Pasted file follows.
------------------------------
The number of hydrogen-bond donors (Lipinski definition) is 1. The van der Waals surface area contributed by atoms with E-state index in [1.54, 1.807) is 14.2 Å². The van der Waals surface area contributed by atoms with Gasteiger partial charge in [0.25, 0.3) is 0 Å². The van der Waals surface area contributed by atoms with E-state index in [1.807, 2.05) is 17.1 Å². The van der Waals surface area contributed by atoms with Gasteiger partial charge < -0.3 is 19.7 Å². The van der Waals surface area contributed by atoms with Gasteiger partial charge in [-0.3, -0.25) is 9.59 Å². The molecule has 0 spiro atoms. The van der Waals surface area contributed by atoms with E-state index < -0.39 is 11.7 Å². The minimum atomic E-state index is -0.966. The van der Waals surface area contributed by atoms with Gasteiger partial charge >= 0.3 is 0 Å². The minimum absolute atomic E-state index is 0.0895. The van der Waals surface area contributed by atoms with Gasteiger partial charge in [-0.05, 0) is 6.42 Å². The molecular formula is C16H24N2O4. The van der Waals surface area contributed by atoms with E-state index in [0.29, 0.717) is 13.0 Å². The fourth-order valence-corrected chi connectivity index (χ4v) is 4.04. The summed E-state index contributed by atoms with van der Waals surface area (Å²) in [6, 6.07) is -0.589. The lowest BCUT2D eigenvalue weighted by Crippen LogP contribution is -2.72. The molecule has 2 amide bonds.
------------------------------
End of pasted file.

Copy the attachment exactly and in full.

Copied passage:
The number of hydrogen-bond donors (Lipinski definition) is 1. The van der Waals surface area contributed by atoms with E-state index in [1.54, 1.807) is 14.2 Å². The van der Waals surface area contributed by atoms with Gasteiger partial charge in [0.25, 0.3) is 0 Å². The van der Waals surface area contributed by atoms with E-state index in [1.807, 2.05) is 17.1 Å². The van der Waals surface area contributed by atoms with Gasteiger partial charge < -0.3 is 19.7 Å². The van der Waals surface area contributed by atoms with Gasteiger partial charge in [-0.3, -0.25) is 9.59 Å². The molecule has 0 spiro atoms. The van der Waals surface area contributed by atoms with E-state index < -0.39 is 11.7 Å². The minimum atomic E-state index is -0.966. The van der Waals surface area contributed by atoms with Gasteiger partial charge >= 0.3 is 0 Å². The minimum absolute atomic E-state index is 0.0895. The van der Waals surface area contributed by atoms with Gasteiger partial charge in [-0.05, 0) is 6.42 Å². The molecular formula is C16H24N2O4. The van der Waals surface area contributed by atoms with E-state index in [0.29, 0.717) is 13.0 Å². The fourth-order valence-corrected chi connectivity index (χ4v) is 4.04. The summed E-state index contributed by atoms with van der Waals surface area (Å²) in [6, 6.07) is -0.589. The lowest BCUT2D eigenvalue weighted by Crippen LogP contribution is -2.72. The molecule has 2 amide bonds.